There is a lot of discussions on here about the impact of the mental game. Opinions range from it being the most important thing about golf to it having no importance whatsoever. Bobby Jones said, “Competitive golf is played mainly on a five-and-a-half-inch course... the space between your ears.” Ben Crenshaw said, “I'm about five inches from being an outstanding golfer. That's the distance my left ear is from my right.” The movie Tin Cup is primarily about a psychologist who helps a driving range pro get his head straight to compete in the US Open. He does until he blows up at the end. There are numerous books about the mental game that promise to have you shooting better scores and many people swear by them. All of this seems like compelling evidence that working on your mental game can help you shoot lower scores, but can it?
Golf is a strange game. It costs you 2 strokes to advance the ball 350 yards onto a small patch of closely cut grass where it costs you another 2 to advance the ball another 30 feet doing this thing called “putting”. It seems an odd scoring system where a 3’ shot costs the same as a 280 yard shot. There are boundaries and hazards placed throughout the course that can cost you additional strokes, as well as other potential rules infractions like causing your ball to move. It’s quite mind boggling and takes near perfection to regularly score par. Even a novice player can occasionally attain a score of par which undoubtedly will plant a seed in their mind that they are getting better at the game, but reality often sinks in very soon.
Aside from playing the game of golf, you have practice sessions where you learn how to swing the club and hit the ball. There are different clubs with varying lofts and shaft lengths designed to make the ball go higher or lower and different lengths. Then you have a flat putter that is designed to make the ball roll across the ground on the green and into the hole. It’s possible that the ball will go into the hole from off the green, but that is a rare occurrence even for the most accomplished players. Conventional wisdom has taught us that putting is the most important skill to scoring since you use your putter on a majority of shots assuming that you reach the green in regulation. Harvey Penick used to say that the driver was the most important club because a good drive builds confidence. I tend to think that they are all important, but there is a lot of conflicting information out there.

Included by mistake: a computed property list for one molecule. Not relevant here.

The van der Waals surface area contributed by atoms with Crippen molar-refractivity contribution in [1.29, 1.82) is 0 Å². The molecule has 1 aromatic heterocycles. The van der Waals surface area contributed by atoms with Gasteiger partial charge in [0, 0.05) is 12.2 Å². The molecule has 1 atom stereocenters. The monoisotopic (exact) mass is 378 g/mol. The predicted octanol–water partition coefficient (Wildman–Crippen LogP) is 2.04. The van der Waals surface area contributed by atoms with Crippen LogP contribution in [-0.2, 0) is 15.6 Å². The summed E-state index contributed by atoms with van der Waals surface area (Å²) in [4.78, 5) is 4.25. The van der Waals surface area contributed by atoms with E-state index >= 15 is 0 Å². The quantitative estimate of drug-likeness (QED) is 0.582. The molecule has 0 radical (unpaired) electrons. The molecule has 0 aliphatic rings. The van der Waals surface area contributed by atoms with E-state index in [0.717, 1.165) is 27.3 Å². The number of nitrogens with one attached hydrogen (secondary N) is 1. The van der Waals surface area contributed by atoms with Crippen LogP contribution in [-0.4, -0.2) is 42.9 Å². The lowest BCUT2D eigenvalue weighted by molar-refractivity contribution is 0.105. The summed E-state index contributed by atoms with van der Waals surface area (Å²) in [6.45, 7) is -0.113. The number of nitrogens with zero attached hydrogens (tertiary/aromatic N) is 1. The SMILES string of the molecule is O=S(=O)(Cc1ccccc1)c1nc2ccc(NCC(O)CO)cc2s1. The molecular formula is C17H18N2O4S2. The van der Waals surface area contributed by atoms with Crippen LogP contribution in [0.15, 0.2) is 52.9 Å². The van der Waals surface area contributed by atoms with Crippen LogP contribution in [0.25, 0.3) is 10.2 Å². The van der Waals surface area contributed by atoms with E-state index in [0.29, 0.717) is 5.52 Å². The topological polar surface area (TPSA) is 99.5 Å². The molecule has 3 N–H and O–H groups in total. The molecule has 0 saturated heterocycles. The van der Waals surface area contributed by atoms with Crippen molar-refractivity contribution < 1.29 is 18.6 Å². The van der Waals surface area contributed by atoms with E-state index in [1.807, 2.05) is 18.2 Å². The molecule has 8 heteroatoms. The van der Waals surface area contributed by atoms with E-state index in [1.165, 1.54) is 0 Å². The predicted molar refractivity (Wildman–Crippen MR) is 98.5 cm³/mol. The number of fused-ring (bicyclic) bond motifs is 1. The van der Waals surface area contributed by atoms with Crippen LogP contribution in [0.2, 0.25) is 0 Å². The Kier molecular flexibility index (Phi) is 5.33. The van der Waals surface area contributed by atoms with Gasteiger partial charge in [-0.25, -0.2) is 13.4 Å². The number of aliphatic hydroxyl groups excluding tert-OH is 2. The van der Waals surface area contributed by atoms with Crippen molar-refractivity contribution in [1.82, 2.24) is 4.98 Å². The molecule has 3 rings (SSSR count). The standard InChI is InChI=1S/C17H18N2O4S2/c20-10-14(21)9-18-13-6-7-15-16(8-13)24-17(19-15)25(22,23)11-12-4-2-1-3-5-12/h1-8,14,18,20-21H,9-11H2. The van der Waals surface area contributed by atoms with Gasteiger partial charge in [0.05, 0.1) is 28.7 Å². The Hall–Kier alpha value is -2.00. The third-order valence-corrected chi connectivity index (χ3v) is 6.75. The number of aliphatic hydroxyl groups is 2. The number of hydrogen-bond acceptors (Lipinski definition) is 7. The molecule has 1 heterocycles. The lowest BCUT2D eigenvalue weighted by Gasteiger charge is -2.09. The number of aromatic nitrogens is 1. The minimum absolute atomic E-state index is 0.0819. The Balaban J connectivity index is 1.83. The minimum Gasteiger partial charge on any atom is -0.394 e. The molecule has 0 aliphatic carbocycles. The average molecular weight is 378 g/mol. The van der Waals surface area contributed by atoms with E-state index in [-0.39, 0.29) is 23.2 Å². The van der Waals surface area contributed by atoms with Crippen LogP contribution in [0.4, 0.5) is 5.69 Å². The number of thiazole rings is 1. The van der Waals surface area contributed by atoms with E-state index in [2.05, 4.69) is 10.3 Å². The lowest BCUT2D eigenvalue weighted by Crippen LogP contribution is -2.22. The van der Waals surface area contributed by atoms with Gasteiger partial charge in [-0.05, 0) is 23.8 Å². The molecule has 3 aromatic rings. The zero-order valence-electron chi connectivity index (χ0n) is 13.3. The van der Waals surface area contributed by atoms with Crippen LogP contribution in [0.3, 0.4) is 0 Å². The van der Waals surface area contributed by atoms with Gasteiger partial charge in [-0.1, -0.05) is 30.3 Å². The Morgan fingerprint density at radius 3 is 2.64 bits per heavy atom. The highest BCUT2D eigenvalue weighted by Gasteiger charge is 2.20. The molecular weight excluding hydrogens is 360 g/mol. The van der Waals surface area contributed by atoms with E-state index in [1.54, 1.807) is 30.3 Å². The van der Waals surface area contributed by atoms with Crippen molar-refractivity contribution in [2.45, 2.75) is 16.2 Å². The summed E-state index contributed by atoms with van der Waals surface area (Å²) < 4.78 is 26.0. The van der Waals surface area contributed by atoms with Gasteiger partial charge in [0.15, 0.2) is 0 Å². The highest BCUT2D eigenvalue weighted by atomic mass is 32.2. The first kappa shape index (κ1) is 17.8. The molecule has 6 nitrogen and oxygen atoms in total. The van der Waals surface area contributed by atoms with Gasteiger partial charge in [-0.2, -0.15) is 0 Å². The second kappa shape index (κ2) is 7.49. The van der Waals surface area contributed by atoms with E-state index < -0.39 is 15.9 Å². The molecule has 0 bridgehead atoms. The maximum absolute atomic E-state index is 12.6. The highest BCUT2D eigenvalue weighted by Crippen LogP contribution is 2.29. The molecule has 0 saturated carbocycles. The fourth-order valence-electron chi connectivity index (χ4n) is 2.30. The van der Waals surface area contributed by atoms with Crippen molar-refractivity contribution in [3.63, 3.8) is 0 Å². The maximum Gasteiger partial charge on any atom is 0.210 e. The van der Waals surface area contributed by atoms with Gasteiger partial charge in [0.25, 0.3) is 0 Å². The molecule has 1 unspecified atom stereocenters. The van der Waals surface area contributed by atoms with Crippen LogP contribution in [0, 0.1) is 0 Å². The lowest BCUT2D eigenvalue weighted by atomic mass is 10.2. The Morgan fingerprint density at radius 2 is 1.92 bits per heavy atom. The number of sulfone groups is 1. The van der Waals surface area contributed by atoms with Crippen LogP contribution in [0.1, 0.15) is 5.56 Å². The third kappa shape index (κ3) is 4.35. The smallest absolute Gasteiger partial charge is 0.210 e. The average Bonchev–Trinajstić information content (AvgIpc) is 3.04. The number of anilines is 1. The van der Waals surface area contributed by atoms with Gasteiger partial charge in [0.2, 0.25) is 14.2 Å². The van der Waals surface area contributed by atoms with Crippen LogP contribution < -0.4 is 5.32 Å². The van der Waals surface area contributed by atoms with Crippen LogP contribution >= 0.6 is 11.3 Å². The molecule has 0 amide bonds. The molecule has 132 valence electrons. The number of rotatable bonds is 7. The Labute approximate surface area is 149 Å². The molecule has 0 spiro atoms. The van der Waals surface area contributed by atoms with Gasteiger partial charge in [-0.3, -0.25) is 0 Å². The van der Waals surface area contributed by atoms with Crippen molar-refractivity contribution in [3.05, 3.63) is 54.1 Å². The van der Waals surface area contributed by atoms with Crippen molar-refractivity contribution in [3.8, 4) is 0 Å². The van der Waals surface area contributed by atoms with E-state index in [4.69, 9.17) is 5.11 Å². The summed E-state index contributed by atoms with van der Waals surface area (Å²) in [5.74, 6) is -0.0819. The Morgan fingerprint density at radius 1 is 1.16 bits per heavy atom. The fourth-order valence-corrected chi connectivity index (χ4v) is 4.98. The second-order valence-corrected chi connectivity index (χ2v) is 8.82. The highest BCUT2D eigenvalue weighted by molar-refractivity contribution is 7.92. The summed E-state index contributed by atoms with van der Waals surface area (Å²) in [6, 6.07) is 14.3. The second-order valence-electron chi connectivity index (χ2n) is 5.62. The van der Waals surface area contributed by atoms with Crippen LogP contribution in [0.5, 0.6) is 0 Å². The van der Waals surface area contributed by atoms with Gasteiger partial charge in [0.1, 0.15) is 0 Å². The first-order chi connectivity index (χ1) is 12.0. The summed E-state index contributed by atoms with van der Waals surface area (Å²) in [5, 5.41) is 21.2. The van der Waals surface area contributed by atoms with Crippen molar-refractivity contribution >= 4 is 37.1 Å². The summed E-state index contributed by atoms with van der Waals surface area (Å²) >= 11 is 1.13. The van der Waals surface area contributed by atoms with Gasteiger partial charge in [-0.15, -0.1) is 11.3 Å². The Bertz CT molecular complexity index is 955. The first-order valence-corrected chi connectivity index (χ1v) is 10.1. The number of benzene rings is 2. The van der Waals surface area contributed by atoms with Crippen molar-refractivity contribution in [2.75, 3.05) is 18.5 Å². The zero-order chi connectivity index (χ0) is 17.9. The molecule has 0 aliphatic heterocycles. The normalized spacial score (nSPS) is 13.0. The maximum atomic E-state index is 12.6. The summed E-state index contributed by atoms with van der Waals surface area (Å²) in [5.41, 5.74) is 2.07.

Given that playing golf is a physical activity of swinging a club whether it’s a driver, wedge, or putter, how could anyone possibly think that your mind plays a significant role in moving the ball? Unless someone is telekinetic, their mind does nothing to move the ball, and the game is all about moving the ball closer to the hole. I played with a guy a month or so ago who kept saying out loud, “You suck!” before almost every shot. Dr. Bob Rotella is a proponent of the mental game who insists that playing with confidence is key to scoring to the best of your physical ability. Although that guy’s assessment of his swing was correct, he certainly wasn’t doing himself any favors with the constant reminders. The bottom line is that a bad swing full of compensations will produce inconsistent results, and no level of confidence will improve your swing. That takes education, preferably by a good instructor and dedicated practice. So again, why is the “mental game” such a big topic in golf?
I have read several books on managing the mental game. Even Dr. Rotella says that a player cannot become a winner simply by changing their thinking. Here is the way I look at this subject. Your physical ability to swing a club sets your potential score. Having a solid mental game cannot improve your potential, but it can help you shoot closer to it on a more consistent basis. One of the main benefits of a sound mental game is the reduction of tension. If I am not hitting the ball well, it is usually because I am tensed up for some reason. There are all sorts of things that can create tension whether it’s dealing with tough situations in life or perhaps a stressful situation on the course like hitting into an island green. Learning how to control your emotions on the course will not guarantee that you hit that green, but it will help you hit it more often. It will also help you deal with the situation better if you fail. How many times have you seen someone miss a tough shot like this and throw a tantrum? All too often I’m afraid. One of the key aspects of a sound mental game is focusing on the shot at hand and not the result. Whether you are facing a bogey or a birdie putt, each stroke counts as one. My best scores have happened when I played in a calm state where I didn’t have a care in the world. If only I could bottle that and sell it.